September 14, 2001: Headlines: COS - Honduras: Architecture: Milwaukee Business Journal: Architect Harry Van Oudenallen enlisted in the Peace Corps and spent two years in Honduras

Peace Corps Online: Directory: Honduras: Peace Corps Honduras: The Peace Corps in Honduras: September 14, 2001: Headlines: COS - Honduras: Architecture: Milwaukee Business Journal: Architect Harry Van Oudenallen enlisted in the Peace Corps and spent two years in Honduras

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Architect Harry Van Oudenallen enlisted in the Peace Corps and spent two years in Honduras

Architect Harry Van Oudenallen enlisted in the Peace Corps and spent two years in Honduras

Architect Harry Van Oudenallen enlisted in the Peace Corps and spent two years in Honduras

UWM profs go for `modern' look
Kelly Quigley

Caption: Banana Worker Housing, La Lima, Honduras designed by RPCV Harry Van Oudenallen. This project responds to the devastation caused by Hurricane Gilbert to the entire banana-growing region of Honduras in 1988. The architect was commissioned to design a pilot community, including 6,000 housing units, for banana-field and plant workers. This ongoing, phased project lays out the schematic infrastructure of neighborhoods, streets, schools, civic structures, religious buildings, and parks. “The architect really stepped up to create a very large vision for the community,” the jury opined. “If there is any doubt about the potential influence and power of Wisconsin architects, it has been put to rest with their ability to influence something on this scale in Honduras.”

Two professors at the University of Wisconsin-Milwaukee's School of Architecture & Urban Planning are tackling major local and international design projects through their burgeoning firm Arquitectura Inc.

Principals Harry Van Oudenallen, 57, and Nicolas Cascarano, 39, founded Arquitectura Inc. in 1996, after working together informally on retail and residential projects.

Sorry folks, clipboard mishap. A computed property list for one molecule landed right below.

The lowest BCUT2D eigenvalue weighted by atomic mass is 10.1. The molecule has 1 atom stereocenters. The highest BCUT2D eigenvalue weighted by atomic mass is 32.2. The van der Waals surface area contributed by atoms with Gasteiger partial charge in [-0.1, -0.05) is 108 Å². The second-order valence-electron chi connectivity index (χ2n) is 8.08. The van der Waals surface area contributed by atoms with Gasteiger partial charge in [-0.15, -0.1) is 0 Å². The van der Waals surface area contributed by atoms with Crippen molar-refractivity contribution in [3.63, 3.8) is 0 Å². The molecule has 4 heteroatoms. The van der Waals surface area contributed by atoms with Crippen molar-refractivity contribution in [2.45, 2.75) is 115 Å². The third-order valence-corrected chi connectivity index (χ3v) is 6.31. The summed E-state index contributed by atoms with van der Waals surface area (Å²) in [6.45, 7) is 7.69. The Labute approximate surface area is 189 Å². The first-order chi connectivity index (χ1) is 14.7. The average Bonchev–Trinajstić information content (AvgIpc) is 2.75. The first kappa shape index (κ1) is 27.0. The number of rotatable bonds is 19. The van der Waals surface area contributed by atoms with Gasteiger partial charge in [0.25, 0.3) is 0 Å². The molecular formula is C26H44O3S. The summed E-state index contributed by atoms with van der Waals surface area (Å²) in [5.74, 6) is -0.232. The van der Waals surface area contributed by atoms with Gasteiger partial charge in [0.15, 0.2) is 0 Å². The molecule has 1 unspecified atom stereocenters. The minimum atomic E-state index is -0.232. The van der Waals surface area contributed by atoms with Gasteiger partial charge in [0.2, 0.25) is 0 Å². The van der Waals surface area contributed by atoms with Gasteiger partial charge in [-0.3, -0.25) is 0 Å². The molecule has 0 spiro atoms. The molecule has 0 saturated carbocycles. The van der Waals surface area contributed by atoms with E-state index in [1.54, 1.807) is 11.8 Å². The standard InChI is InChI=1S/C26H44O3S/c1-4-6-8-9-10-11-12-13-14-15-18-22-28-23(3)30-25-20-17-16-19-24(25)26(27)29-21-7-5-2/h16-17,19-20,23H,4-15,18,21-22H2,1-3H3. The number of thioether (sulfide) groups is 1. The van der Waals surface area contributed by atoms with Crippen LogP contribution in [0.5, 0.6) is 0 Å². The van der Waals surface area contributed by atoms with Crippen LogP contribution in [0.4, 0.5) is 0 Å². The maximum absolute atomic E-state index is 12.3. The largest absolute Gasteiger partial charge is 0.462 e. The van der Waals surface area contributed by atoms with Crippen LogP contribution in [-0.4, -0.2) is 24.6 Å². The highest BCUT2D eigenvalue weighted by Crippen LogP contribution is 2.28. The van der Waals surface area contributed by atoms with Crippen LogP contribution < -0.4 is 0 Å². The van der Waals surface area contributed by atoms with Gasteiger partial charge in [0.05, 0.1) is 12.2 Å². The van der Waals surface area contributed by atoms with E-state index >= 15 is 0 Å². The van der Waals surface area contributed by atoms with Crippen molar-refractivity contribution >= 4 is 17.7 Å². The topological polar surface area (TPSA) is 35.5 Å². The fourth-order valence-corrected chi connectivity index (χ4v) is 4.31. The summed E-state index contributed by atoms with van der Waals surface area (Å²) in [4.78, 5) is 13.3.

Arquitectura has continued to grow, and moved in July from cramped quarters in Milwaukee's 3rd Ward to larger offices at 1200 E. Capitol Drive in Shorewood.

The new location is closer to UWM, where Van Oudenallen is a full-time professor and Cascarano is an adjunct professor. Van Oudenallen works part-time at Arquitectura, while Cascarano devotes the majority of his days to the company.

Their local projects include designing a seven-unit luxury condominium that developer Tim Olson has planned for 1725 N. Palmer St., north of downtown Milwaukee; and a 68-unit condominium project that Mandel Group Inc. will develop at the corner of North Humboldt Avenue and East Garfield Street in the Brewers Hill neighborhood. Both of the projects feature modern-looking, multistory condominiums with many windows.

Arquitectura also is designing Port Washington's new City Hall and recently finished designing a large-scale remodeling and addition to a River Hills home that will be featured on Home & Garden Television's Before & After program in October. The River Hills property is being transformed from a drab 1,700-square-foot ranch-style home to a sprawling 5,700-square-foot modern home.

"They (HGTV) have been filming it for a year," Van Oudenallen says.

Van Oudenallen suggested the cable television network highlight the project when work first began in mid-1999. HGTV became interested in the renovation because of the drastic before-and-after change, and because much of the design and construction work was being done by minorities.

The home's owner, Al Laster, is black, and made a point of hiring mostly minority contractors.

"People never get the impression that minorities are involved in these kinds of projects," says Van Oudenallen.